WG-Traits Minutes and General Discussion


How about “FUIFA variables”: For Unknown Implies ForAll


Why is it important to make it something that is easily abbreviated?


Less writing. It also allows us to have a more descriptive name without worrying as much.

Moreover, what great design is complete without an acronym or abbreviation :stuck_out_tongue:


My preference is for terms which you can easily search for with google so that you can find definitions and related literature. If “skolemized” accurately describes the intent or is close enough, then that should be kept, if not, it shouldn’t be and we should pick something more accurate in the PLT literature.


You know that Elon Musk in his companies has forbidden the use of acronyms, right? They make your language actively harder to penetrate for anyone new coming up to speed on your jargon.


It looks like mathematicians use “Skolemization” for the process of removing existential quantifiers by a process that introduces constant and function symbols, and Herbrandization for the dual process of removing universal quantifiers. But folks working in automated theorem proving seem to use skolemization in the broadened sense of removing quantifiers, both universal and existential.

So the usage is correct in this context. On the other hand, a google search for “skolemized” is much more likely to bring up the mathematical sense of Skolemization than the theorem-proving sense.

The only thing that comes to my mind as a replacement for “skolemized” is “de-quantified” type or region, but I think that’s even more confusing.


Good thing we have Elon to tell us the right way to do things. I’m sure that all the organizations that regularly use acronyms CORRECTLY (important point) can’t wait to get rid of them.

Correct use of acronyms are to use the full, expanded version at the first use in a communication followed by the acronym in parenthesis. Then, in the remainder of the communication, just use the acronym. If the communication is long (like a book with several chapters), you should use the full, expanded version at the first use in each chapter. A couple of page essay, memo, tutorial, or press-release would be correct to only use the full, expanded version at the first use in the document.

If those rules are followed, acronyms ABSOLUTELY facilitate clear, concise communication.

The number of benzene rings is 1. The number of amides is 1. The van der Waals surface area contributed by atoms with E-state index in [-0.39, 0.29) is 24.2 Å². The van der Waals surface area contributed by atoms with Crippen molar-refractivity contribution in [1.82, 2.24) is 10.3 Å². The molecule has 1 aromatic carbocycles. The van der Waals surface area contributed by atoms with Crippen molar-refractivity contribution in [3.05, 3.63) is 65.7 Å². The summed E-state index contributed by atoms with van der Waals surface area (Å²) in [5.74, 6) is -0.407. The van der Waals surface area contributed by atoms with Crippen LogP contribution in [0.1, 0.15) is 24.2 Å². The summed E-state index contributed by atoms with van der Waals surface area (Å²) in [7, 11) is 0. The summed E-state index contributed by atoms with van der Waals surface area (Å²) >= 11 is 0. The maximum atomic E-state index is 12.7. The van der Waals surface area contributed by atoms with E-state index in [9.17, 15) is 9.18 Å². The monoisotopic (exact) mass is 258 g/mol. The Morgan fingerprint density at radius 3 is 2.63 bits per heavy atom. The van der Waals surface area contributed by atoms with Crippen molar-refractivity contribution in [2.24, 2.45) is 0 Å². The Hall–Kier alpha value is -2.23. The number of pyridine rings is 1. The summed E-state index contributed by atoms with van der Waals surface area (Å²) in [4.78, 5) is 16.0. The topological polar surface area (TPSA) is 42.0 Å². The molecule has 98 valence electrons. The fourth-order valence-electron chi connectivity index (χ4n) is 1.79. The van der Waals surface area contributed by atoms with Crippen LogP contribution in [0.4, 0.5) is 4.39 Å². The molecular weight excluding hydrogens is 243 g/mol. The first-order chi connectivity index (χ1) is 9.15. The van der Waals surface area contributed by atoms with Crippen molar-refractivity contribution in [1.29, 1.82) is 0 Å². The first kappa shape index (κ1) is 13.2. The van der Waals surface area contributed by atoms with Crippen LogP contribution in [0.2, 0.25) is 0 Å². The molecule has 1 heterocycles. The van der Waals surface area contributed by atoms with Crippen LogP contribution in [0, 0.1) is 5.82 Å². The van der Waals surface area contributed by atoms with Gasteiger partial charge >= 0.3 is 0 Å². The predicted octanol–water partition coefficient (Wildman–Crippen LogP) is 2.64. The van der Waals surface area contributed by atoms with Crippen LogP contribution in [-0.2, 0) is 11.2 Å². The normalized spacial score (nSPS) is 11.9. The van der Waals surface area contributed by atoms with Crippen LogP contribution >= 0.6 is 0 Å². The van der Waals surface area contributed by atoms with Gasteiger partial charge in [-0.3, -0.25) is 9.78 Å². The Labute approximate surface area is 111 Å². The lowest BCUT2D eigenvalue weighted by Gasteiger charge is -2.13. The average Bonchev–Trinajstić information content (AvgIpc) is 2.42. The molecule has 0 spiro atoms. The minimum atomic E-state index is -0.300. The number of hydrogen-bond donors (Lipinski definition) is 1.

I think I like the following terms best:

  • “bound variable”
    • the (second) X in forall<X> { X: Foo }
      • that is, a reference back to a binder that has not been “removed” from the term
  • “forall variable”
    • when we remove the forall<X> binder, we get !0: Foo – that !0 is a “forall variable”
  • “exists variable”
    • an inference variable, which arises from removing a exists<X> { ... } binder in a goal (or instantiating a forall<X> binder in a clause)


@gbutler- could you please use a little less snark and all-caps here (and in general)? It’s enough to make your point well once and let others make theirs.


I still find this a bit counterintuitive. A forall variable is one where we removed (skolemized) the forall…


Perhaps; I think the implicit thing is that it is a “free” forall variable - i.e., the binder has moved “out” of the term, and this is telling you what sort of binder it was.


I guess that’s fair. I don’t have really strong feelings… I just feel like the name should communicate a bit more about why we are skolemizing: if we can prove that something is true for an arbitrary unknown X, then we can prove it forall<X>… When I was reading your PR in the rustc-guide about skolemization, the paragraph where you explained that is where everything clicked for me :slight_smile:


One good thing about the term “skolemize” is that it is quite unique, making it easy to look up the definition. “forall” doesn’t seem to share this property. Perhaps there is another term that can capture this intuition and be sort of unique. “Universal stand-in”? “Representative”? “Exemplar”? “Specimen”? (Can you tell I’m looking at a thesaurus…? :slight_smile:)


Guinea pigs :wink: Or token/surrogate values. Calling them “variables” seems like it would be misleading, since what the process does is replace universally quantified variables with arbitrary constants.


If you actually want to understand skolemization, I recommend at first you read the first section of this lecture:

Lecture 9: Analytic Tableaux vs. Refinement logic. In: CS 4860: Applied Logic (Fall 2012), Cornell University: Computer Science.

Now, note that is a shorthand for I(φ)=false, where I is an interpretation. An interpretation is simply a row of the truth table: each variable gets a truth value. One does the following:

(1)  (|= φ) ⇔ ∀I(I(φ)=true) ⇔ ¬∃I(I(φ)=false)

and shows by analytic tableaux method that I(φ)=false is not satisfiable. Note that (1) is a statement in metalanguage, i.e. the quantifiers in (1) do not belong to object language. By ∀I and ∃I you basically express a quantification over all rows of the truth table.

By the way: try to compare analytic tableaux complexity with brute force truth table evaluation.

Next, the question arises, whether it is possible to transfer this method from propositional calculus to first-order predicate calculus. It must be said that predicate calculus is more complex:

  • you need to introduce the notion of free/bound variables,
  • interpretations can also assign functions to function symbols,
  • the number of interpretations may be infinite.

Some analytic tableaux examples are stated in Wikipedia: First-order logic tableau.

By skolemization you obtain an equisatisfiable formula with existential quantifiers removed. I believe an existential quantifier would mean a tableaux node with an infinite number of edges, and by skolemization you shrink them together to a single edge. The formula will not be equivalent, but this is not a problem, as we only need to show satisfiability/unsatisfiability.